The company produces what it calls ‘nanometric powders’ using proprietary technology, which allows oil to be absorbed into these solid particles. According to the company, their formulation is comprised of: “a cannabinoid oil and other materials which are dispersed in water controlled by several repeatable parameters. The oil concentration can be increased or decreased in the process and can include permeation enhancers for increasing bioavailability. In addition, it can be formulated in various pharmaceutical delivery systems such as capsules, tablets, creams, and aqueous dispersions.”
As you can see, CannaPowder isn’t just about edibles, it’s about helping improve all kinds of delivery systems, by making a better, more absorbable product. How exactly is this done? Well, super exact information is private to the company, but it does explain that: “CannaPowder utilizes an ultra-high pressure nano-emulsifier, a unique composition of emulsifying agents, and a proprietary evaporation technique. Once vaporized, stable spheres of nano-drop particles are formed and then the liquids are evaporated to form micronized powders with particles ranging in size from 100-150 nanometers.”
The company stipulates that this “transformation is a physical and not a chemical process”, meaning, “the unique properties of the cannabis oil are preserved, while the bioavailability is enhanced.” The company claims that these powders provide more absorption, faster starting times, and longer effects, with less required to reach said effects.
My experience with CannaPowder edibles
As mentioned, CannaPowder doesn’t create edibles, but rather the powders used in them. However, CannaPowder did provide me with sample edibles to test the effects of this powder technology. I was given several one-serving packets containing crackers, cookies, a tea bag, and seasonings for food (one a chili pepper powder, one a garlic powder). So far I have tested the crackers and cookies.
The first thing I’ll say is that the food tasted decent. Not amazing, but decent, and without an overly weedy flavor. It tasted like food meant to be in packaging for a long period, so the idea of freshness was never a part of it. However, unlike some edibles, there wasn’t a strong cannabis flavor.
Both the cookies and crackers came in packets with five pieces, each piece containing two milligrams of THC for a total of 10mg per package. I admit I was not told anything further like the strains used, or if I should expect indica or sativa effects. I took this into account when trying the products.
I started with just two crackers (as I did crackers the first day). I could actually feel the effects of the four milligrams pretty well, though obviously more intensely when I added in another cracker. It took me several hours by the time I got to all five, as I wanted to make sure I wasn’t consuming too much of something too strong.
As it turned out, though I could feel effects at smaller amounts, I was still perfectly fine to take the full 10mg. 10mg is technically a standard dose. I had not eaten before taking the edibles in either case, so it’s not shocking that I felt effects in less than an hour, although I did get the feeling that they started in as little as a half hour, maybe a few minutes less. This could be the result of my empty stomach.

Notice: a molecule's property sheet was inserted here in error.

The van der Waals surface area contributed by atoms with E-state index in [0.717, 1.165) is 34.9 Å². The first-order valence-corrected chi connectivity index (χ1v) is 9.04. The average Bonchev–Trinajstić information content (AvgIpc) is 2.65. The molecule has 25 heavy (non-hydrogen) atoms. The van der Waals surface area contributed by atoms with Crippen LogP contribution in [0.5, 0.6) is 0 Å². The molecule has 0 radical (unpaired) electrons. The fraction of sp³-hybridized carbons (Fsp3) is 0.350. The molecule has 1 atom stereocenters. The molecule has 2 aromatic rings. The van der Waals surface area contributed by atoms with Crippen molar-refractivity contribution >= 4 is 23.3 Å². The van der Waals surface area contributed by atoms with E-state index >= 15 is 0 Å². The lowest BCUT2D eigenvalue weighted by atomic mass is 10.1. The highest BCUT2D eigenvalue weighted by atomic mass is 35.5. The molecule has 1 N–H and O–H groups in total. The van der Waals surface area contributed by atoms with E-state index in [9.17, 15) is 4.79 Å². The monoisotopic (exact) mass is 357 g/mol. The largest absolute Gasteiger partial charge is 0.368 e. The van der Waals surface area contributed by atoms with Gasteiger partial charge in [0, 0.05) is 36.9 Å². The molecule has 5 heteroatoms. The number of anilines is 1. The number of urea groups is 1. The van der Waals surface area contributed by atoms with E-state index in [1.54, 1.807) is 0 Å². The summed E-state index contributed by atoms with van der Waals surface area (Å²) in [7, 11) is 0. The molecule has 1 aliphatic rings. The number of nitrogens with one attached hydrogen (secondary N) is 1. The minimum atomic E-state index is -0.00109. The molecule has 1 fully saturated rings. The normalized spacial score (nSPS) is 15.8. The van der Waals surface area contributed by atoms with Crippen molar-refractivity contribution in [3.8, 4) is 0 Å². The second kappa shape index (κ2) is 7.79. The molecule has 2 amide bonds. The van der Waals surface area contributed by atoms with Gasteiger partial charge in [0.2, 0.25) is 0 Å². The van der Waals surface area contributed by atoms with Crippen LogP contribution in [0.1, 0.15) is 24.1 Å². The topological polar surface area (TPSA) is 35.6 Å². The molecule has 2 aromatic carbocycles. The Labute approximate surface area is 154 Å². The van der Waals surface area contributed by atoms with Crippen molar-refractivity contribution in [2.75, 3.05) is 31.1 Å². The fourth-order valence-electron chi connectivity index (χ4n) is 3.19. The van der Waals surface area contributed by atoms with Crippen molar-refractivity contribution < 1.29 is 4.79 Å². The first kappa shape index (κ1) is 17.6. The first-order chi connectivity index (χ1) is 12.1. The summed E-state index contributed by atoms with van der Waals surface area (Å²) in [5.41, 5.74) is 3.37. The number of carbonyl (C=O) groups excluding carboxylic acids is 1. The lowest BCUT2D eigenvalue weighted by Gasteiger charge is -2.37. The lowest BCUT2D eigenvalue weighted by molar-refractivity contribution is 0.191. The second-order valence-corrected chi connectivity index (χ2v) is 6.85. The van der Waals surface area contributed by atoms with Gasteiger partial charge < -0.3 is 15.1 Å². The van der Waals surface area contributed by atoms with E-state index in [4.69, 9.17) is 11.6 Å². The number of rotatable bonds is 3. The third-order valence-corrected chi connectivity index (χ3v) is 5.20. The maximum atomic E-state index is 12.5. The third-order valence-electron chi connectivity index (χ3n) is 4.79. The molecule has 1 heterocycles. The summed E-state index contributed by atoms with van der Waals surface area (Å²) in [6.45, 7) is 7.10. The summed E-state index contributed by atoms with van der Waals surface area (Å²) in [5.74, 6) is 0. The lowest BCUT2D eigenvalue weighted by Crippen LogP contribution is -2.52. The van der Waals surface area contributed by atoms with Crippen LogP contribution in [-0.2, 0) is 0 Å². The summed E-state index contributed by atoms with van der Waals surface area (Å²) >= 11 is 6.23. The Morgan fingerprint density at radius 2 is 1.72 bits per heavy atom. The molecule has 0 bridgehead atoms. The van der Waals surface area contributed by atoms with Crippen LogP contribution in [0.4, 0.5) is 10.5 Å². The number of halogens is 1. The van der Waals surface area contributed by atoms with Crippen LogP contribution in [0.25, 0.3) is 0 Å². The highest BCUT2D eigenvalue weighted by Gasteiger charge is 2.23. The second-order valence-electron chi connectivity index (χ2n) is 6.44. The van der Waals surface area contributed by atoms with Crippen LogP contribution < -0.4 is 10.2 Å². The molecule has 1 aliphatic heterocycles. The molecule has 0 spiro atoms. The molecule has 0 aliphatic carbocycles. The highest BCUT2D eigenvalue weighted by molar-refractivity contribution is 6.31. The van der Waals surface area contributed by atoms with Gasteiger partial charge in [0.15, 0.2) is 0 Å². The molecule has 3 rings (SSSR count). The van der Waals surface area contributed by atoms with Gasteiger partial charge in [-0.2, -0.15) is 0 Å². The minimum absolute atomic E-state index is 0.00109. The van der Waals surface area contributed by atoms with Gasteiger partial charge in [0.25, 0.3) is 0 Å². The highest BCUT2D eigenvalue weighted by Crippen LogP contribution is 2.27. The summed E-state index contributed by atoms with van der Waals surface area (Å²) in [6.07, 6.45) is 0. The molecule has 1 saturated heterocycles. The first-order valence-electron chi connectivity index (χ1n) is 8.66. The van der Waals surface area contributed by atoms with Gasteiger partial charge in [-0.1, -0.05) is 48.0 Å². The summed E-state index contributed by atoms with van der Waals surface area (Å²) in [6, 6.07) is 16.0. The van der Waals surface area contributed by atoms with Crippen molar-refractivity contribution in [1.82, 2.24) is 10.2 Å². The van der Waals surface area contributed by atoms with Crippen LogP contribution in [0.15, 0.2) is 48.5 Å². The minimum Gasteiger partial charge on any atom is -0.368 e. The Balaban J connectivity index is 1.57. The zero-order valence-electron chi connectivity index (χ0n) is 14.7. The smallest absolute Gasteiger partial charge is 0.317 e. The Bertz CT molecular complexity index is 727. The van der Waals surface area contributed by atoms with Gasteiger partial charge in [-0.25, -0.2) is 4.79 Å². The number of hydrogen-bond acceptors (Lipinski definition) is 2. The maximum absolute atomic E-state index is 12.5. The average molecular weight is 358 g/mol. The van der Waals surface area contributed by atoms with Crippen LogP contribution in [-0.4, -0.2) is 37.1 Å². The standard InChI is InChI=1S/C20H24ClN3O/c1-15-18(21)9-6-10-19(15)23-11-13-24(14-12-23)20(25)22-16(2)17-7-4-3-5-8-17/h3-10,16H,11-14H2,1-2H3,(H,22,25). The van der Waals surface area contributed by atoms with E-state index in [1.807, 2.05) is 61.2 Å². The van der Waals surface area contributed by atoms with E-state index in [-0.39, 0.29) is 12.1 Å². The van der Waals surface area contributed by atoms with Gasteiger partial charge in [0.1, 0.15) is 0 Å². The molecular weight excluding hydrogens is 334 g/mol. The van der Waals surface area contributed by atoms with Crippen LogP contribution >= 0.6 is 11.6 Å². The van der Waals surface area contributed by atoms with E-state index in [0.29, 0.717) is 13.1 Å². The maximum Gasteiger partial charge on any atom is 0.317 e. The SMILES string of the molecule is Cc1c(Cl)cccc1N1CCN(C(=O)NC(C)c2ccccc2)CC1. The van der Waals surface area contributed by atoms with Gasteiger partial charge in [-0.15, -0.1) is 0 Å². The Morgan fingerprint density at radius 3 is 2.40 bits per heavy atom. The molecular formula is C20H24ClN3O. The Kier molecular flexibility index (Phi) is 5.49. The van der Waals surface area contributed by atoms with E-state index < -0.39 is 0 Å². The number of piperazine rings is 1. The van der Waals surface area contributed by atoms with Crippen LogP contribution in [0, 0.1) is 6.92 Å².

In terms of intensity, I can’t say that I saw a real difference between these edibles, and standard dispensary edibles, although I can say I did feel something at a smaller dose. Even so, I didn’t get overly high taking the full serving. I also can’t say the high lasted longer than usual, but it certainly didn’t cut out early either, and very well might have gone on longer than a standard edible, but not by huge amounts. I’ll pay more attention in future testing.
It is quite possible that the idea of smaller doses could be more relevant to other products like vape fluid, or capsules. Regardless, the edibles I did eat provided a nice high, without anxiety or couch locking, while keeping me relatively clear-headed. I expect this technology can go much further with medical applications, or simply as a way to streamline the edibles-making process, for producers who want a consistent product, and a quicker and easier way to do it.
Cannabis powders are certainly growing in popularity, and CannaPowder and the edibles I sampled are a good indication that this technology can produce some pretty decent cannabis products. It will be interesting to see where this technology goes in the future, and all the cool stuff that comes out of it.
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Disclaimer: Hi, I’m a researcher and writer. I’m not a doctor, lawyer, or businessperson. All information in my articles is sourced and referenced, and all opinions stated are mine. I am not giving anyone advice, and though I am more than happy to discuss topics, should someone have a further question or concern, they should seek guidance from a relevant professional.